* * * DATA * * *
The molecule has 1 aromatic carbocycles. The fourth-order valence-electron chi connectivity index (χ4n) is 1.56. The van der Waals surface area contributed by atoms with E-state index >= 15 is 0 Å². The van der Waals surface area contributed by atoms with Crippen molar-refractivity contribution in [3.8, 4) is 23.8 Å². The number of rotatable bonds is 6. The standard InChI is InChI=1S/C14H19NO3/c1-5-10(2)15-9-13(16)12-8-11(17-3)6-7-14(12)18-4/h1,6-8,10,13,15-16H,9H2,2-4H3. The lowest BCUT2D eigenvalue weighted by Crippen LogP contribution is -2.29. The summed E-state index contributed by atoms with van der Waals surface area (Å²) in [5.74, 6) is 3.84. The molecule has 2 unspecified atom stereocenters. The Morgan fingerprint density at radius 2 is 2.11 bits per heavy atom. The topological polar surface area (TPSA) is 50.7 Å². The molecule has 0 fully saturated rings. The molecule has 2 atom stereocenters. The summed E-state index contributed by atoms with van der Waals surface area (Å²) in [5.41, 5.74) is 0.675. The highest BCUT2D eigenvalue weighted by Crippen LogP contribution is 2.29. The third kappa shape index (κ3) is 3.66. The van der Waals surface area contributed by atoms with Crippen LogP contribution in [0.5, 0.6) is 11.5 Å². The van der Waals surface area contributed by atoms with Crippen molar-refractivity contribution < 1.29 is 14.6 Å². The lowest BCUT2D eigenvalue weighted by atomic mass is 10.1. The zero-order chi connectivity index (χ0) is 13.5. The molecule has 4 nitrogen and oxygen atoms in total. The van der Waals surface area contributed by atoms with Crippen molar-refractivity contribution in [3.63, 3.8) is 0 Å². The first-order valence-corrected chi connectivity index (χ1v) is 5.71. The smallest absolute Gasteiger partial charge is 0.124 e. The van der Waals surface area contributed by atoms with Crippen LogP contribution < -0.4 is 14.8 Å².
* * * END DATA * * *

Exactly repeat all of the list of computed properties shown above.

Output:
The molecule has 1 aromatic carbocycles. The fourth-order valence-electron chi connectivity index (χ4n) is 1.56. The van der Waals surface area contributed by atoms with E-state index >= 15 is 0 Å². The van der Waals surface area contributed by atoms with Crippen molar-refractivity contribution in [3.8, 4) is 23.8 Å². The number of rotatable bonds is 6. The standard InChI is InChI=1S/C14H19NO3/c1-5-10(2)15-9-13(16)12-8-11(17-3)6-7-14(12)18-4/h1,6-8,10,13,15-16H,9H2,2-4H3. The lowest BCUT2D eigenvalue weighted by Crippen LogP contribution is -2.29. The summed E-state index contributed by atoms with van der Waals surface area (Å²) in [5.74, 6) is 3.84. The molecule has 2 unspecified atom stereocenters. The Morgan fingerprint density at radius 2 is 2.11 bits per heavy atom. The topological polar surface area (TPSA) is 50.7 Å². The molecule has 0 fully saturated rings. The molecule has 2 atom stereocenters. The summed E-state index contributed by atoms with van der Waals surface area (Å²) in [5.41, 5.74) is 0.675. The highest BCUT2D eigenvalue weighted by Crippen LogP contribution is 2.29. The third kappa shape index (κ3) is 3.66. The van der Waals surface area contributed by atoms with Crippen LogP contribution in [0.5, 0.6) is 11.5 Å². The van der Waals surface area contributed by atoms with Crippen molar-refractivity contribution < 1.29 is 14.6 Å². The lowest BCUT2D eigenvalue weighted by atomic mass is 10.1. The zero-order chi connectivity index (χ0) is 13.5. The molecule has 4 nitrogen and oxygen atoms in total. The van der Waals surface area contributed by atoms with Crippen molar-refractivity contribution in [3.63, 3.8) is 0 Å². The first-order valence-corrected chi connectivity index (χ1v) is 5.71. The smallest absolute Gasteiger partial charge is 0.124 e. The van der Waals surface area contributed by atoms with Crippen LogP contribution < -0.4 is 14.8 Å².